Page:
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St. Pete company closes $10M+ funding round

Veronica Brezina



A crop field. Image: Phospholutions.

Agritech company Phospholutions, a sustainable fertilizer startup that recently opened a hub in St. Petersburg, has closed a $10.15 million oversubscribed funding round. 

New Orleans-based financing firm Advantage Capital lead the round. Previous leading global fertilizer companies and investors also participated in the round, including Conti Ventures (a division of Continental Grain Company), Tekfen Ventures, Maumee Ventures and Ben Franklin Technology Partners. The company also secured an investment from global fertilizer trader Keytrade AG. 

“We are pleased to welcome new investors like Advantage and Keytrade supporting our efforts to accelerate commercialization of our phosphate efficiency technology. Additionally, the continued support from our existing investors really fortifies what we are doing to bring new sustainable fertilizers to the U.S. farmer,” Jason Burke, VP of finance at Phospholutions, said in a prepared statement. 

To date, the company has raised over $22 million. Last year, Phospholutions raised $5.3 million with backing from Ospraie Ag Sciences, Bunge Ventures and crop protection company UPL Ltd. 

In 2021, Phospholutions raised $10.3 million in a Series A round led by the Continental Grain Company‘s CGC Ventures. 

The startup, founded in Pennslyvania, sells the product directly to producers to incorporate it into their production process, which results in higher efficiency fertilizer; it’s then sold through the channels, making its way to farmers.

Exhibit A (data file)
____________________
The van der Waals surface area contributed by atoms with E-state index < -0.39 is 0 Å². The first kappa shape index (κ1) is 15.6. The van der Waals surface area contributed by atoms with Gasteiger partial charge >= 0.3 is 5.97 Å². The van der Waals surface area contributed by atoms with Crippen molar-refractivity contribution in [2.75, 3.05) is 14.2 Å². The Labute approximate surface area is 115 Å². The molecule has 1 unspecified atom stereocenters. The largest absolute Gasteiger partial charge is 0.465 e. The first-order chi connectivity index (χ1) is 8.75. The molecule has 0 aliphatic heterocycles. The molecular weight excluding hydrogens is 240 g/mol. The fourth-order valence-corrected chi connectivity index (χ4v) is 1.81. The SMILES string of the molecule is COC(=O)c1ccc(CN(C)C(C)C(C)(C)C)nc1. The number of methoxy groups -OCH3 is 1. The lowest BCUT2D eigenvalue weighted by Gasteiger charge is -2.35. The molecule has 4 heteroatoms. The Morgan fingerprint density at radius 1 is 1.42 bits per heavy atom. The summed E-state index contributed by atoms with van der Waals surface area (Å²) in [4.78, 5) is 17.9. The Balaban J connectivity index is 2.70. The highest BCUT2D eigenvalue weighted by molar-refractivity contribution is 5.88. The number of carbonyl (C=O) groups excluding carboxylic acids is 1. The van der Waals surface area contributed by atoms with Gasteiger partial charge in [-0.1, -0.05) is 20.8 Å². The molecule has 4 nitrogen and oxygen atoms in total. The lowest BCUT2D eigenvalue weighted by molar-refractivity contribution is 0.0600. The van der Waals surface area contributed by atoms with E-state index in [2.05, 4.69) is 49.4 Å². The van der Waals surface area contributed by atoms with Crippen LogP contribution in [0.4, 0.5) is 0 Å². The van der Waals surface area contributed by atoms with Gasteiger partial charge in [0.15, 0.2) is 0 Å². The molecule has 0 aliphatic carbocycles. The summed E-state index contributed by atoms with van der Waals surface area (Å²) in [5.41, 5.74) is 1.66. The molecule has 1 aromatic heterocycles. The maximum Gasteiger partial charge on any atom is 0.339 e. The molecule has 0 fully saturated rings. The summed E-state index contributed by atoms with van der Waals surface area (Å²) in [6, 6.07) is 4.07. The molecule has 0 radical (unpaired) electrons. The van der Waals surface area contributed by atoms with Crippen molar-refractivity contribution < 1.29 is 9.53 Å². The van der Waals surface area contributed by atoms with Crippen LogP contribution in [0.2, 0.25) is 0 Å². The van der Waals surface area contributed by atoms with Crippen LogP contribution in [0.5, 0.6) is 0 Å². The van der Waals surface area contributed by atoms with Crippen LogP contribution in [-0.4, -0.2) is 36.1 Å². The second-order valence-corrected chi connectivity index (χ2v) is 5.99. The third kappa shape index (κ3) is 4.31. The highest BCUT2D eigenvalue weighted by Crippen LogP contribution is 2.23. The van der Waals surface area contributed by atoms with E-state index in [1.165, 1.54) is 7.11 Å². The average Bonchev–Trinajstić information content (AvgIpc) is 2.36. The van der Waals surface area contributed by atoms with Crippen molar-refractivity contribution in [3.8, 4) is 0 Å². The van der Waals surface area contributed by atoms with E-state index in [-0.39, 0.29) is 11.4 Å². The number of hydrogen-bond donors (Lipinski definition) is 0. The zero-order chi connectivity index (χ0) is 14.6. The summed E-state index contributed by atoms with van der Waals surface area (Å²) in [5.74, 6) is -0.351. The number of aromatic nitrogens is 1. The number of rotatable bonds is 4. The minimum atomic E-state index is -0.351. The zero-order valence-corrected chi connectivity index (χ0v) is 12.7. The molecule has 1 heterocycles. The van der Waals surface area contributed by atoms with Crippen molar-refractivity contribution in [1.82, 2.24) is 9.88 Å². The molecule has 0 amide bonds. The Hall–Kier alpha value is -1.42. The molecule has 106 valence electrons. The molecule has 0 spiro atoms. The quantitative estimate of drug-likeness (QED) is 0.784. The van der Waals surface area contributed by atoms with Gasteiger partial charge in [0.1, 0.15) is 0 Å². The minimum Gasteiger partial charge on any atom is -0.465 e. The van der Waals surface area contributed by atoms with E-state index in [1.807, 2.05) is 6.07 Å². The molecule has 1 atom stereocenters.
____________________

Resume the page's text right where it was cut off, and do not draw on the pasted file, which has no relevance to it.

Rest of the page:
Phospholutions CEO Hunter Swisher. Image provided.

Phospholutions CEO Hunter Swisher announced on LinkedIn that new funding will accelerate the commercialization of the company’s patented RhizoSorb fertilizer. The company claims the product is the first patented fertilizer additive proven to reduce phosphorus fertilizer applications by 50% without compromising yield, saving a farmer on average 10% per acre.

It works by releasing nutrients based on a chemical gradient in the soil, leading to better availability throughout the season. It has been tested on row crops including corn, soybean, wheat, barley, sunflower, chickpea, rice and turfgrass.  

“This pioneering solution offers producers an opportunity to embrace sustainable technology and enhance conventional fertilizer production while also extending the value to the farmer, creating a more environmentally friendly and economically viable approach,” Melih Keyman, President and CEO of Keytrade Ag, shared in a statement. 

According to Phospholutions, inefficient fertilizer use causes excess nutrients, such as phosphorus, to enter water resources, causing harmful algae blooms and contributing to water quality degradation of the Earth’s freshwater. 

While there are robust agricultural business sectors in other metros, such as Raleigh, St. Louis, Minneapolis and Denver, Swisher selected St. Pete for the company’s second office due to the environmental needs throughout the state, and the local talent base. 

“Although St. Pete isn’t a major agriculture hub, it is where domestic phosphate production is happening and it positions us for growth,” Swisher previously said. “Red tide and green tide are usually directly associated with nutrient pollution, of which phosphate has been the largest contributor.” 

The St. Pete office opened in 2022 at 360 Central Ave., in downtown’s First Central Tower. 

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